I don’t kill people anymore.
So you all know how I feel about sequels.
I can’t stand them, there are few and far between that I can actually watch, let alone love.
But I decided to review the sequel to Friday the 13th on Friday the 13th. And to take that one step further, I’ll be reviewing a sequel to horror films that spanned sequels and influenced the horror genre. First one:
You all know that I love Alfred Hitchcock:
And how much I love Psycho.
So I thought I would give this a watch when it came up on AMC‘s Fear Friday. This film takes place 22 years after the original, Norman having been receiving help that whole time has finished the program and will be released to society and the Bates Motel.
Norman thinks he is ready to live his life again, but there are many others who are not. One of which is Marion’s sister Lila Loomis (she and Sam ended up getting married).
Lila Loomis: What about his victims? I have a petition here signed by 743 people against Norman Bates’ release, including the relatives of the seven people he murdered.
Norman sets about living a normal life as much as he can, hopeful that life will be better.
Dr. Raymond: You don’t have to stay. I could find you a place in town.
Norman Bates: No, no. I… I want to stay here.
Dr. Raymond: As long as you realize the memories are more likely to reoccur here. But you know how to handle that now, don’t you?
Norman Bates: Sure.
He discovers the person placed in charge of the motel while Norman was sent away was using the motel as an hourly one and to deal drugs. Norman kicks him out, takes a job at the local diner run by Mrs. Spool, and things seem to be going well. He even befriends a young waitress, Mary Samuels.
Things start going downhill fast when Norman is given mysterious notes and phone calls from Mrs. Bates.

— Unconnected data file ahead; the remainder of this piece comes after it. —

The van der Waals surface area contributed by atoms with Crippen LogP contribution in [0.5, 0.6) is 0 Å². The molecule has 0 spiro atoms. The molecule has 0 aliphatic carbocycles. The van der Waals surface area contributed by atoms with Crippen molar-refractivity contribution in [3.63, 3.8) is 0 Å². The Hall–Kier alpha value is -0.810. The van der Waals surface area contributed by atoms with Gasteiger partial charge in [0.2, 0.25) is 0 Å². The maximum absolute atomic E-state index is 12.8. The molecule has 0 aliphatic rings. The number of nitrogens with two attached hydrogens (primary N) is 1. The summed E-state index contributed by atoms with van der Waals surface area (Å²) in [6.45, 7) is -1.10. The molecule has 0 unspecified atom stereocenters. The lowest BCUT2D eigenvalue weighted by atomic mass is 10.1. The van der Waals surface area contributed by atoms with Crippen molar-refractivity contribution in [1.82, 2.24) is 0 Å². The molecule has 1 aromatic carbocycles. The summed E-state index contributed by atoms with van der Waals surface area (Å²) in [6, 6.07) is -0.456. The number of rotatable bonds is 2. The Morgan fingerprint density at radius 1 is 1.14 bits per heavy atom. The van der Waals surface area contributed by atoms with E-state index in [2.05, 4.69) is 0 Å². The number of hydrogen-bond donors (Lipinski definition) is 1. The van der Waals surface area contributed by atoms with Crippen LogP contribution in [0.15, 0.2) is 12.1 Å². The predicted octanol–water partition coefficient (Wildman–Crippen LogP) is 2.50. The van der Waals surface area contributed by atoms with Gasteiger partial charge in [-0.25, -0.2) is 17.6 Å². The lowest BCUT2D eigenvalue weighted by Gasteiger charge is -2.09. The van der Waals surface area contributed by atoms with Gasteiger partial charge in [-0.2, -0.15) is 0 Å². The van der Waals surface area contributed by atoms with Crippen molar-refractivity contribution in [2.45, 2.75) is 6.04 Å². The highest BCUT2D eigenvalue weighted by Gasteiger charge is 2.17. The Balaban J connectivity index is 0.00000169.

Then a womanly figure in black is seen running around the complex and bodies are piling up.
Norman is trying to keep it together, but is feeling the pressure and unraveling with every attack. Objects in blood are found in the house, he starts forgetting what he was doing and where he was, items of his mother’s he thought were given/thrown away all end up back in the house.
Mary feels bad for him as he is trying so hard, she ends up moving in with him to help him keep it together. And when the sheriff comes to question him about an incident, she outright lies to protect him.
Sheriff John Hunt: Are you sure neither one of you heard anything between four to five this afternoon?
Norman Bates: No, I was…
Mary: [cutting Norman off] He was with me all afternoon. We were walking in the fields behind the house around that time.
Sheriff John Hunt: Okay. Nice to see you again, Norman. [the sheriff and his deputy walk out. Mary closes the front door and watches them walk away]
Norman Bates: [to Mary; bewildered] Why did you do THAT?
Mary: Do what?
Norman Bates: Lie to the sheriff. You weren’t with me all afternoon!
Mary: I had to do something! He was going to arrest you! [Norman suddenly holds his head in pain, and slumps down into a nearby armchair] Norman, what’s wrong?
Norman Bates: It’s starting again.
Is someone trying to make Norman go crazy? Has Mrs. Bates risen from the grave? Or is Norman starting to kill again?
I have mixed feelings about this movie.
Let’s start with the negative:
So this movie was made in the ’80s and they decided that the classy way the original film was made wasn’t going to fly with modern viewers. So there is a lot of blood, gore, sex, etc.
Now what was positive:
I loved that they had the original actors reprise their roles. Anthony Perkins is just sheer perfection at playing a sweet innocent man you just feel sympathy and empathy for-and at the same time flip and be frightening.
I liked that the director really concentrated on trying to copy Alfred Hitchcock’s style and use the same angles and lighting he did.
The story line had a few issues, but for the most part they tried hard to be suspenseful like the original and have an ending you weren’t expecting.
To start Horrorfest VI from the beginning, go to One of Our Guests is a Werewolf, I Know It.: The Beast Must Die (1974)
For the previous post, go to For All You Know, A Witch Might Be Living Next Door to You: The Witches (1990)
For more on Psycho, go to We All Go a Little Mad Sometimes: Psycho (1960)
For more on Fear Fridays, go to Dracula. Not Myth, Nor Ravings of a Mad Irish Novelist, Oh No, He’s Real: Dracula 2000 (2000)